Critiques of Planning and Housing System Performance

The Barker Review

Criticisms of British planning system performance in delivering new housing are not new. There was an element of such criticism in Hall et al.’s review in 1973, particularly as this coincided with a significant house price boom. There were further concerns from the late 1970s and 1980s, which focussed on issues of land availability, the proliferation of Green Belt and other less formal constraints, and the unwillingness of local authorities to pay attention to ‘market signals’ (Bramley et al. 1995; Cheshire et al. 2014). However, this was a period when, as previously noted, housing supply was not a national policy priority. The Barker (2004) review marked a more serious change, in perception and policy (Bramley 2007). Barker argued that there was a persistent undersupply in England, relative to underlying need and demand, and that this was leading to a long-term real rise in house prices of around 2.5 % a year. In effect, this meant that despite economic growth people’s ability to afford housing was not advancing at all. Barker also argued that the evidence showed that supply was ‘inelastic’ in England (i.e. unresponsive to changes in demand), which meant that increased demand translated into higher prices rather than higher output. This particular critique has been reflected in a wider subsequent literature on housing market volatility (Stephens 2011; Hilber and Vermeulen 2010; Glaeser et al. 2008). In addition to unaffordability and the inability of younger households to access home ownership, Barker also argued that there were wider e conomic and social disbenefits resulting from housing undersupply, including labour immobility frustrating regional growth, wealth inequality, and homelessness and other forms of housing need.

Figure 5.1 shows the historical record of housebuilding in Britain since Word War II, distinguishing the contribution of the three main provider sectors. Several conclusions can be drawn from this figure. Firstly, in the periods when Britain produced a high level of new housebuilding output, in excess of 300,000 per year, for most of the 1950s through to the mid-1970s, a large part of that output was driven by the local authority sector. Once that source of supply was withdrawn after the mid-1970s, the private sector barely increased its output to significantly replace that source of supply, so that as a result total output has rarely exceeded 200,000 since that time.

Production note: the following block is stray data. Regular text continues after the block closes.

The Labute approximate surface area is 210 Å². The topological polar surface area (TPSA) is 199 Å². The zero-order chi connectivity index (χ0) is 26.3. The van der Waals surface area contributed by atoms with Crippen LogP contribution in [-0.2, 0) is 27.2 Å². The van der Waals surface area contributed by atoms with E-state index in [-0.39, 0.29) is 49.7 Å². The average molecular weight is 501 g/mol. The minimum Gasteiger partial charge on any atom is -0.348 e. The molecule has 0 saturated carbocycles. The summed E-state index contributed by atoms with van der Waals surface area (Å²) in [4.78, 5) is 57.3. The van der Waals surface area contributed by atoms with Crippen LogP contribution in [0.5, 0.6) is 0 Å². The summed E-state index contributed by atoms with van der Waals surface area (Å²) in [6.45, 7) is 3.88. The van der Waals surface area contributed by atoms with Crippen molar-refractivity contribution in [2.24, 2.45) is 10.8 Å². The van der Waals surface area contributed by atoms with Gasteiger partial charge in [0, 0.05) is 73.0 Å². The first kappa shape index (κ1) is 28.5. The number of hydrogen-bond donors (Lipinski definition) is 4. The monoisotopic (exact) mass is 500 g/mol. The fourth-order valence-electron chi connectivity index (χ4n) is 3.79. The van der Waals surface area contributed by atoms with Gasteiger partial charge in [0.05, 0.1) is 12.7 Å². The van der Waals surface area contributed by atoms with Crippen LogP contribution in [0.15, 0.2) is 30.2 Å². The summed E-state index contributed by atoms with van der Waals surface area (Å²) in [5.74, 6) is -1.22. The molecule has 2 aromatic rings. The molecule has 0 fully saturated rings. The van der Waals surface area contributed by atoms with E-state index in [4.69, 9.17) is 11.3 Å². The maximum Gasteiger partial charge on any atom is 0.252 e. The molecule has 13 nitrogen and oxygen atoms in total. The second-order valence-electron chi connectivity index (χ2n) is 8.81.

Secondly, although housing associations have grown in importance, their contribution is still relatively modest in the bigger picture. Thirdly,

Housing completions in Great Britain by sector, 1949-2013 (Source

Fig. 5.1 Housing completions in Great Britain by sector, 1949-2013 (Source: DCLG Live Tables 241)

private sector output does respond to some extent to market conditions, with increases apparent at the end of sustained booms, as in 1988 and 2007. However, the relatively low and not increasing performance in the period 1996-2003 was the context for the Barker Review. One can discern from the chart two periods when housing associations were used to some extent as a counter-cyclical element, in the early 1990s and again after 2008. Although the chart does not show this, the increase in output in the 2004-07 period largely took the form of smaller apartment units. The chart does show that recovery from the post-2008 financial crisis and recession was slow, with private housebuilding numbers nearly halved. At the time of writing, this continues to be the case.

Evidence that the undersupply issue is serious, especially in England, is underlined by a recent comparative study finding that Britain had one of the lowest levels of housing completions per adult population in European comparisons (Whitehead et al. 2014, Tables 1 and 4), despite having at the same time virtually the highest population growth rate (ONS 2014; Bramley 2015). These and other key indicators were compared for selected countries in Chap. 3.

Why is Britain, and especially England, so bad at producing enough housing? Perhaps the most common and widely accepted explanation sees the planning system (and underlying public attitudes which affect local planning decisions) as the main culprit. That was effectively the position of the Barker Review, although she did consider a number of other issues in varying depth. Other commentators suggest that part of the blame rests with other factors, particularly:

  • • the structure of the housebuilding industry and its mode of operation
  • • the poor quality and unsustainability of the housing products of the industry, which are understandably unattractive to local communities
  • • the financial sector, which promotes excess credit and acts recklessly to cause periodic crises
  • • the political establishment, which wants to keep house prices high and rising to foster a ‘culture of contentment’ amongst older middle class voters, which in turn underpins a debt-financed consumption boom which makes the economy appear to perform better.
 
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